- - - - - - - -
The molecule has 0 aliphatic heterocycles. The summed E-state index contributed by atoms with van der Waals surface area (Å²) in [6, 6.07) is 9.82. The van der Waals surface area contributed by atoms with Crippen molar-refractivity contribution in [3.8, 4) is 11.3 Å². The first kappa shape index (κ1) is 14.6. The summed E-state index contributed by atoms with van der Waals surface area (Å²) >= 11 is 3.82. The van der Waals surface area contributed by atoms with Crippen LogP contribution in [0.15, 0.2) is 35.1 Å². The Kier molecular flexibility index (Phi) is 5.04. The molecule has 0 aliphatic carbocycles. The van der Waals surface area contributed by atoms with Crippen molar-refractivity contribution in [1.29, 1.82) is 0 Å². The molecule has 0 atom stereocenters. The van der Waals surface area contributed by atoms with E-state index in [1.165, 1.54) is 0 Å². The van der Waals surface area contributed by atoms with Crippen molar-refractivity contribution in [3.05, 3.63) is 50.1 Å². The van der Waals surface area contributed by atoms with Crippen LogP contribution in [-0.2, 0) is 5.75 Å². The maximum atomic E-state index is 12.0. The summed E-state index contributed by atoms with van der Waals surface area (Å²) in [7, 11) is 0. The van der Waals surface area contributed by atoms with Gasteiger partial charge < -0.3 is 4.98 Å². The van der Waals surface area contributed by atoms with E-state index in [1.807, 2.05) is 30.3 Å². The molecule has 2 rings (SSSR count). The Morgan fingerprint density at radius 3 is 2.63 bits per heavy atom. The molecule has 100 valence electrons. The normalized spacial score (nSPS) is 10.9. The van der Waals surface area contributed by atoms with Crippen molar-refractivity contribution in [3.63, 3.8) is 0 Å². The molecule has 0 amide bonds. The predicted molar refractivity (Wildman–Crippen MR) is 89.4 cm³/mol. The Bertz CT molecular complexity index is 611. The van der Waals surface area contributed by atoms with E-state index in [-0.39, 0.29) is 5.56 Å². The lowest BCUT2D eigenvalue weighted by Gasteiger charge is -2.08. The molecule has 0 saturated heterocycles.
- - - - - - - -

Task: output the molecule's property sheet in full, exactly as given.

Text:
The molecule has 0 aliphatic heterocycles. The summed E-state index contributed by atoms with van der Waals surface area (Å²) in [6, 6.07) is 9.82. The van der Waals surface area contributed by atoms with Crippen molar-refractivity contribution in [3.8, 4) is 11.3 Å². The first kappa shape index (κ1) is 14.6. The summed E-state index contributed by atoms with van der Waals surface area (Å²) >= 11 is 3.82. The van der Waals surface area contributed by atoms with Crippen LogP contribution in [0.15, 0.2) is 35.1 Å². The Kier molecular flexibility index (Phi) is 5.04. The molecule has 0 aliphatic carbocycles. The van der Waals surface area contributed by atoms with Crippen molar-refractivity contribution in [1.29, 1.82) is 0 Å². The molecule has 0 atom stereocenters. The van der Waals surface area contributed by atoms with E-state index in [1.165, 1.54) is 0 Å². The van der Waals surface area contributed by atoms with Crippen molar-refractivity contribution in [3.05, 3.63) is 50.1 Å². The van der Waals surface area contributed by atoms with Crippen LogP contribution in [-0.2, 0) is 5.75 Å². The maximum atomic E-state index is 12.0. The summed E-state index contributed by atoms with van der Waals surface area (Å²) in [7, 11) is 0. The van der Waals surface area contributed by atoms with Gasteiger partial charge < -0.3 is 4.98 Å². The van der Waals surface area contributed by atoms with E-state index in [1.807, 2.05) is 30.3 Å². The molecule has 2 rings (SSSR count). The Morgan fingerprint density at radius 3 is 2.63 bits per heavy atom. The molecule has 100 valence electrons. The normalized spacial score (nSPS) is 10.9. The van der Waals surface area contributed by atoms with Crippen molar-refractivity contribution in [3.63, 3.8) is 0 Å². The molecule has 0 amide bonds. The predicted molar refractivity (Wildman–Crippen MR) is 89.4 cm³/mol. The Bertz CT molecular complexity index is 611. The van der Waals surface area contributed by atoms with E-state index in [-0.39, 0.29) is 5.56 Å². The lowest BCUT2D eigenvalue weighted by Gasteiger charge is -2.08. The molecule has 0 saturated heterocycles.